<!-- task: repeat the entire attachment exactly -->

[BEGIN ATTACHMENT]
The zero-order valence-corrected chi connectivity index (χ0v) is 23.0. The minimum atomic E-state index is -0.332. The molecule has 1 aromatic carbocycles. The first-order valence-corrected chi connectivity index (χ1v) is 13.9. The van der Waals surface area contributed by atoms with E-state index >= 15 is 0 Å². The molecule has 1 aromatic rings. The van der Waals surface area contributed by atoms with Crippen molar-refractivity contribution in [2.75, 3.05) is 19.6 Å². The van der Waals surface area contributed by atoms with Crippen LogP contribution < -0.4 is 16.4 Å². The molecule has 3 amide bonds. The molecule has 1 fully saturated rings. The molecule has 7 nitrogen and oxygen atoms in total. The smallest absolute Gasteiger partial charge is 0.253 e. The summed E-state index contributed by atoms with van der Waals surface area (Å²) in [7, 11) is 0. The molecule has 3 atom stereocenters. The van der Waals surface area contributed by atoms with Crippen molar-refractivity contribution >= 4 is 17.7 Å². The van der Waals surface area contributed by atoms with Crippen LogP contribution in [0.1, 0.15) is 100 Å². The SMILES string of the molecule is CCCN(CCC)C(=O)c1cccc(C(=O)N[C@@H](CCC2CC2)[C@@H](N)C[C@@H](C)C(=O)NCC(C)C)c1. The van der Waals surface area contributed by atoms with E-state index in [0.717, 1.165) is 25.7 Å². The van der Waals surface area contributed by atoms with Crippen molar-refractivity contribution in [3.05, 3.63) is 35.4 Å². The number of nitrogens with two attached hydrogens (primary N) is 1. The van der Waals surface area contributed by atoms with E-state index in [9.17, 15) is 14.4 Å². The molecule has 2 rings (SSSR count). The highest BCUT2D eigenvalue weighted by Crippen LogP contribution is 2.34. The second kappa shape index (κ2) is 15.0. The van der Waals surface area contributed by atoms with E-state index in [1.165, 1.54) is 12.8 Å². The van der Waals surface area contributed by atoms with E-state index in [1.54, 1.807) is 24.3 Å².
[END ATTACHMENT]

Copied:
The zero-order valence-corrected chi connectivity index (χ0v) is 23.0. The minimum atomic E-state index is -0.332. The molecule has 1 aromatic carbocycles. The first-order valence-corrected chi connectivity index (χ1v) is 13.9. The van der Waals surface area contributed by atoms with E-state index >= 15 is 0 Å². The molecule has 1 aromatic rings. The van der Waals surface area contributed by atoms with Crippen molar-refractivity contribution in [2.75, 3.05) is 19.6 Å². The van der Waals surface area contributed by atoms with Crippen LogP contribution < -0.4 is 16.4 Å². The molecule has 3 amide bonds. The molecule has 1 fully saturated rings. The molecule has 7 nitrogen and oxygen atoms in total. The smallest absolute Gasteiger partial charge is 0.253 e. The summed E-state index contributed by atoms with van der Waals surface area (Å²) in [7, 11) is 0. The molecule has 3 atom stereocenters. The van der Waals surface area contributed by atoms with Crippen molar-refractivity contribution >= 4 is 17.7 Å². The van der Waals surface area contributed by atoms with Crippen LogP contribution in [0.1, 0.15) is 100 Å². The SMILES string of the molecule is CCCN(CCC)C(=O)c1cccc(C(=O)N[C@@H](CCC2CC2)[C@@H](N)C[C@@H](C)C(=O)NCC(C)C)c1. The van der Waals surface area contributed by atoms with E-state index in [0.717, 1.165) is 25.7 Å². The van der Waals surface area contributed by atoms with Crippen molar-refractivity contribution in [3.05, 3.63) is 35.4 Å². The number of nitrogens with two attached hydrogens (primary N) is 1. The van der Waals surface area contributed by atoms with E-state index in [9.17, 15) is 14.4 Å². The molecule has 2 rings (SSSR count). The highest BCUT2D eigenvalue weighted by Crippen LogP contribution is 2.34. The second kappa shape index (κ2) is 15.0. The van der Waals surface area contributed by atoms with E-state index in [1.165, 1.54) is 12.8 Å². The van der Waals surface area contributed by atoms with E-state index in [1.54, 1.807) is 24.3 Å².